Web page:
Trout Fishing in Kenya

by Briam M. Wiprud

Africa and trout are not synonymous. No doubt, this is in large part due to the continent's reputation for game-filled savannas and dense, steamy jungles.

Tarzan wrestled crocs and lions, not brookies and rainbows.

Maggie's and my primary objective in going to Kenya was to do wildlife photography, but as a seasoned traveler to far-flung places,I know that trout can be found in what would seem the most unlikely places. And so my inquiries began, and proceeded very slowly indeed.

A website has a subsection on Kenya that gives scant mention of trout. Numerous messages I placed on their bulletin board jammed with talk of yellowfish, tiger fish and kurper - went unanswered.

A book entitled African Fly-Fishing Handbook by Bill Hansford-Steele devotes a couple paragraphs to fishing the Aberdare Highlands, a 60 kilometer-long park north of Nairobi. While this book is an enviable compendium and quite thorough on many aspects of fishing Africa (complete with color plates of regional flies), when it came to the Aberdares it was short on specifics, maps and references that could put you on the stream. Both sources indicate trout fishing in South Africa is more established.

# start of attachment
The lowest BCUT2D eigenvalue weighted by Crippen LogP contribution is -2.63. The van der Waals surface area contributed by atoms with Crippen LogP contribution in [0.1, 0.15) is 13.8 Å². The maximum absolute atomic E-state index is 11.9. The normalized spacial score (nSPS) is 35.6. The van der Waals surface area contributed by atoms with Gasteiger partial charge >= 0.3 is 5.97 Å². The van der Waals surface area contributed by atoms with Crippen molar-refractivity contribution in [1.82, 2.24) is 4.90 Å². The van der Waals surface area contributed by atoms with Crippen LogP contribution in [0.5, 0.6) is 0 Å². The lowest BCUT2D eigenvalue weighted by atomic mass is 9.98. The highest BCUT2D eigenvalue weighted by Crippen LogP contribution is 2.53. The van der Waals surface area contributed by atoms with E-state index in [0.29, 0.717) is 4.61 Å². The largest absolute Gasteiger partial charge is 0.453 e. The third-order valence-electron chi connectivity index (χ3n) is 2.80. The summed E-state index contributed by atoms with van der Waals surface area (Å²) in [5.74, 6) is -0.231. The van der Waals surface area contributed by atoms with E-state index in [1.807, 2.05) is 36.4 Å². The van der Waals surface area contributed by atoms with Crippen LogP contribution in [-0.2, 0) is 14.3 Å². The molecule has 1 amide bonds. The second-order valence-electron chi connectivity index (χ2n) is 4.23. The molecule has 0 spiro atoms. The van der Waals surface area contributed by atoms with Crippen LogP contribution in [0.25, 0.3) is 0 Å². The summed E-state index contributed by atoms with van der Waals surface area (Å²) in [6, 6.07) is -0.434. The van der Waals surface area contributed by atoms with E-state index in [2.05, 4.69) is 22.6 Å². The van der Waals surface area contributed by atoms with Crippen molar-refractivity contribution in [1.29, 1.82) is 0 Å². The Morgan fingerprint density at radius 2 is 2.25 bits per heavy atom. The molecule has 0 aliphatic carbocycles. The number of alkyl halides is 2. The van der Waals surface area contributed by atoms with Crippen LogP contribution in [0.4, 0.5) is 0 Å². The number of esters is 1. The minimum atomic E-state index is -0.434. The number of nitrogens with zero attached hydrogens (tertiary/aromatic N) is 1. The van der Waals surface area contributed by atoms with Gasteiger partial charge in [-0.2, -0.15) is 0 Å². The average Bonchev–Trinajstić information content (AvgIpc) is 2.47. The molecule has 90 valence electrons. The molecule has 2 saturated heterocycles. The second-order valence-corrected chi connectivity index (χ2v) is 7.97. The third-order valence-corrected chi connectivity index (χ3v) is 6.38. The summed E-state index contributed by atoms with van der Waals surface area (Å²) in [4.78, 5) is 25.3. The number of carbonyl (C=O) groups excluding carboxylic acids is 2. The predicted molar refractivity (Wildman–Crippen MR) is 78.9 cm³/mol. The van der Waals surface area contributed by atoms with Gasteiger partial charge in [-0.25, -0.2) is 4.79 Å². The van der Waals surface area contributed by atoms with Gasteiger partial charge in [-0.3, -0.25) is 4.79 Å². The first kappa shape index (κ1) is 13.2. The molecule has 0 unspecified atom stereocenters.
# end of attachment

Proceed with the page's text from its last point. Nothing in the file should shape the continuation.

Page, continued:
Tamu Safaris, our travel agent, looked into the matter and arranged a tented camp called Sangare from which we would be guided into the Aberdares. I still had no solid idea what flies to bring or whether I needed to lug waders half way around the world for one day's fishing. Also on my mind was whether there were really any trout. Reputations linger. On occasion, I've gone to a remote location only to find that fish once in great numbers disappeared many years past.